“Pivot” has always been something of a code word in the business world, but for restaurateurs trying to survive the pandemic, the term is starting to sound less like a euphemism and more like a curse. It’s come to signify the piecemeal procedures restaurants across San Francisco have been taking to make it to the other side of COVID-19: takeout, PPP loans, and expanded outdoor seating — that is, as long as our “San Francisco summer” lasts.
But when the city announced that indoor table service could resume at 25 percent capacity or less on Sept. 30, it didn’t necessarily come as a relief.
Great ventilation and constant mask-wearing are both key for reducing transmission of the novel coronavirus, according to the CDC. That’s not always possible in an indoor dining scenario, where people have to take off their masks to eat and drink. So, as the pandemic wears on without a distributable vaccine in sight, restaurant owners are faced with an unenviable decision.
“We don’t want to transmit a deadly virus within our restaurant. But at the same time, if we close, then we go bankrupt,” Christian Alberston, owner of The Monk’s Kettle, says. “It really felt like this impossible situation.”
The survival of these restaurants, and the financial security of the people who work in them, hinges on the demand of consumers and the health risk restaurant workers assume to feed them. As they work to balance the interests of all parties, restaurant owners are grappling with the ethical and financial implications of reopening, and servers are confronting their own mortality.
While some restaurants have been gung-ho in reopening for indoor dining, others have held back, remaining firm in their conviction to not reopen indoors. At least, not until there’s a vaccine.
Mask Up, Seatbelts On
Vanessa Garcia, owner of Seven Mile House, already had a brush with indoor dining in June, when San Mateo County allowed restaurants to reopen.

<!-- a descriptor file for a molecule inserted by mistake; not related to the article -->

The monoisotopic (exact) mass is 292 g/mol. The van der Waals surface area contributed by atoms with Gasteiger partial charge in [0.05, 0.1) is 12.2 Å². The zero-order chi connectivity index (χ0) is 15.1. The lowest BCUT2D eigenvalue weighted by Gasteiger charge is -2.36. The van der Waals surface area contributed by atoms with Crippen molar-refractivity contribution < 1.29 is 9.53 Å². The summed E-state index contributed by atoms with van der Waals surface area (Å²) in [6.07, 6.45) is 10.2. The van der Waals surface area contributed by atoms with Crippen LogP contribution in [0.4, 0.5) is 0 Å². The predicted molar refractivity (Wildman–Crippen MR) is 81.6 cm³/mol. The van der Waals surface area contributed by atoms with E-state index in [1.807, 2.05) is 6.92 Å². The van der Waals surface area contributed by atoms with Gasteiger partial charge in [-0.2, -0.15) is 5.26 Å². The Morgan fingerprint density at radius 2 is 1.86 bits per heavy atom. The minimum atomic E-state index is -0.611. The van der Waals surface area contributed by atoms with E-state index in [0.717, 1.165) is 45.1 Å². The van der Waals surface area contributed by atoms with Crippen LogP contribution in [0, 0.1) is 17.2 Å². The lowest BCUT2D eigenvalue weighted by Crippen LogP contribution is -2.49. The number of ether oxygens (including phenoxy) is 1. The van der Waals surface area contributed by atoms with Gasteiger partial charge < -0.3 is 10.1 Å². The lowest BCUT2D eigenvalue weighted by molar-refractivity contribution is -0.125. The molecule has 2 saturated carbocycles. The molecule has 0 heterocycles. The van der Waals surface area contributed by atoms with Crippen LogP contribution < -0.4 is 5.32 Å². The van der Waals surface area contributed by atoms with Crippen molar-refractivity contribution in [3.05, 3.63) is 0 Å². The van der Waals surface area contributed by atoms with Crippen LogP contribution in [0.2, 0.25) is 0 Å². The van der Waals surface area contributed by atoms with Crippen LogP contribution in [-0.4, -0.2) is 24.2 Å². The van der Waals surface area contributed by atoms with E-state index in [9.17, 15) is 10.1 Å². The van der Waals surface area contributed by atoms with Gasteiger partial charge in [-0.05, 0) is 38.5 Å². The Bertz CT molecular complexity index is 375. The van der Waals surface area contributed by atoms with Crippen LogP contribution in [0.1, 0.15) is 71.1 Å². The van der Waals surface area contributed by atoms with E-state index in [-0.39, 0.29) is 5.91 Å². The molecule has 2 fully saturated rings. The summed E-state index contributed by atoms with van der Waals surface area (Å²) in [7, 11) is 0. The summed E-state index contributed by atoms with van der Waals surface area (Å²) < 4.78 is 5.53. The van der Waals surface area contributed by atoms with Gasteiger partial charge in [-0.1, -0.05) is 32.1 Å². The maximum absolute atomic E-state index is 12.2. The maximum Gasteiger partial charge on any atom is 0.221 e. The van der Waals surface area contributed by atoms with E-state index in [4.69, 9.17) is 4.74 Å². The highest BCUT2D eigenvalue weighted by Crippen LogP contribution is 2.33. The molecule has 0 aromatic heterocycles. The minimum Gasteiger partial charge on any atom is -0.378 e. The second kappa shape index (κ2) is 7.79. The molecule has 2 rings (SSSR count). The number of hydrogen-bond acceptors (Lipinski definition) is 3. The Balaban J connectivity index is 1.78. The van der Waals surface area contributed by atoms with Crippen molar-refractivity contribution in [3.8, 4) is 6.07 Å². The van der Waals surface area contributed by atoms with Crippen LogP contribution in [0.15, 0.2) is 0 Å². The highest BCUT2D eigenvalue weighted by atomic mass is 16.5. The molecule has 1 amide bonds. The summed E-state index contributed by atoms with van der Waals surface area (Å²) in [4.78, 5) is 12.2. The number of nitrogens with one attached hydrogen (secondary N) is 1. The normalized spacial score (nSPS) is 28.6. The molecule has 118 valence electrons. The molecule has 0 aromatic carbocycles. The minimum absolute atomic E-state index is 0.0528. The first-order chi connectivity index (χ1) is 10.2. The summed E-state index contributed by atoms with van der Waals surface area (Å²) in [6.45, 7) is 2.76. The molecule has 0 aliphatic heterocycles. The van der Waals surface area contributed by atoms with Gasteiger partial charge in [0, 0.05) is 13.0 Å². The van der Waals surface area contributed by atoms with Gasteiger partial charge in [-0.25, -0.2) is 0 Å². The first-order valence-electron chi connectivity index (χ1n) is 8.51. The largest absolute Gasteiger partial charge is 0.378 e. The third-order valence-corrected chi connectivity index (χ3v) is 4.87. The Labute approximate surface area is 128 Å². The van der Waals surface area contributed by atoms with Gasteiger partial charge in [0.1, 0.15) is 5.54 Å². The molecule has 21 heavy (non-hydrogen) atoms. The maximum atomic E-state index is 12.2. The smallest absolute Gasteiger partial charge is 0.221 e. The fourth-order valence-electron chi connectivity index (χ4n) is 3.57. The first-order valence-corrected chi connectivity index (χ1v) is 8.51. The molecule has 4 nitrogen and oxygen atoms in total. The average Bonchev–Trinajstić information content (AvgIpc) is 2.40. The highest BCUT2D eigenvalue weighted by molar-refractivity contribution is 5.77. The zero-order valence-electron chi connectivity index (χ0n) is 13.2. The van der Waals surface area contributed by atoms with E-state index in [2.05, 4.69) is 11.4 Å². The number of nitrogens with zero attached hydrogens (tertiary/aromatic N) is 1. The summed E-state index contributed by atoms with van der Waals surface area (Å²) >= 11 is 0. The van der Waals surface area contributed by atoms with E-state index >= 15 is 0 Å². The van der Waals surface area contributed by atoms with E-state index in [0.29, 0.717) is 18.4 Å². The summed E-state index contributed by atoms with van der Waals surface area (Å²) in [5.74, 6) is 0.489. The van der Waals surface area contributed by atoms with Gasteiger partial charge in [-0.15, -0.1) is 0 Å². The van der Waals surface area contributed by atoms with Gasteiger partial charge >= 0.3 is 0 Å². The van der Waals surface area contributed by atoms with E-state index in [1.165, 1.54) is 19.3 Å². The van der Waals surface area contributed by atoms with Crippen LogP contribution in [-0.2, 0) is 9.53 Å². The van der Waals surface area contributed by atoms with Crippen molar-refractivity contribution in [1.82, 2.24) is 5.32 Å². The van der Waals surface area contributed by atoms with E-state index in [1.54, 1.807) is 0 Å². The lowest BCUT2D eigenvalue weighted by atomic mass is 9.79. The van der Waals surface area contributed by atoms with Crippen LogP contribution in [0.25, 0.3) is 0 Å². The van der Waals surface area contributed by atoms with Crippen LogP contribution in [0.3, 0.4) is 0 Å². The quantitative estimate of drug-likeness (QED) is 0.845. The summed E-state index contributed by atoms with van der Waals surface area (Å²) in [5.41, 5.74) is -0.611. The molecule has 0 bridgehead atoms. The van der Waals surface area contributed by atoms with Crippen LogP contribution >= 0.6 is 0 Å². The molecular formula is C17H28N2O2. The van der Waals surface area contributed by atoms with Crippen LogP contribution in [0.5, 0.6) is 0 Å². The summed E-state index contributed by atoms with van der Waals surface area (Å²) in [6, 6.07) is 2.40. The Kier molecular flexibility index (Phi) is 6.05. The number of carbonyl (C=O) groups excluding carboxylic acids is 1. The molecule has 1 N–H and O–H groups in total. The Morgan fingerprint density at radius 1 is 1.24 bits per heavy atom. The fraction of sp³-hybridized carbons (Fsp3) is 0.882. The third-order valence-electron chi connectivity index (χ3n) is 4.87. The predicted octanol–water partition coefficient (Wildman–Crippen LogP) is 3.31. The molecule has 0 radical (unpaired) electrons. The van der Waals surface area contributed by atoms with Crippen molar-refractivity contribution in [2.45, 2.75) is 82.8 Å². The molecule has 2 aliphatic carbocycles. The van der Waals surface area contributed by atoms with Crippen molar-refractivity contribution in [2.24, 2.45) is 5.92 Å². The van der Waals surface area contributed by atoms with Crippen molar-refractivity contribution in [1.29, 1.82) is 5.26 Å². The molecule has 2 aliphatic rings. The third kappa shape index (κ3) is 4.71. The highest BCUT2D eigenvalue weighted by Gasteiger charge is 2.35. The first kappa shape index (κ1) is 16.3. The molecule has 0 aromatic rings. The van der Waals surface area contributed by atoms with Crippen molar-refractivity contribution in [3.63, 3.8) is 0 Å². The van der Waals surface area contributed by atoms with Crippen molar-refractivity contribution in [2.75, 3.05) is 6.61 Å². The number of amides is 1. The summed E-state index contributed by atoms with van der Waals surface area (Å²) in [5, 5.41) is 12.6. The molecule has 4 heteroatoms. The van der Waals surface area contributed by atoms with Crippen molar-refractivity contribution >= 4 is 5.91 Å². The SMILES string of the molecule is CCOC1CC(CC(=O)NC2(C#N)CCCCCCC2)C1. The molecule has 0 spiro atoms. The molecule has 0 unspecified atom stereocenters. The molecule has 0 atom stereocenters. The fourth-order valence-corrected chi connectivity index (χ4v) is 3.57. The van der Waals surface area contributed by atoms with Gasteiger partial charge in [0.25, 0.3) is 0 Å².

But she quickly saw that trying to convince bar patrons — especially drunk bar patrons — to remain in their seats, and refrain from the type of boisterous, high-volume conversations that produce more airborne respiratory droplets, was a near-impossible task. She also realized that her customers would not only be putting each other at risk. They’d be a danger to her employees, as well.
“People who want to sit at bars just want to keep on drinking. And they spend a lot,” Garcia says. “But the problem with that is, once you drink a lot, you get really loose, and you don’t care about the rules.”
Garcia tried putting up plexiglass in front of her bartenders. She tried printing signs that told people to mask-up and respect the workers. She tried reprimanding them, like a school teacher: “Can you just stay in your seat?” “I should even put, ‘put your seatbelt on’ [the menus].” Garcia says.
Eventually, Garcia closed Seven Mile House’s bar when Gov. Newsom’s state-wide order closed indoor dining in July. Those few weeks were already enough for the workers at Seven Mile House, who told Garcia they did not want the restaurant to reopen indoors again, even when San Mateo County re-loosened indoor dining restrictions on Sept. 22.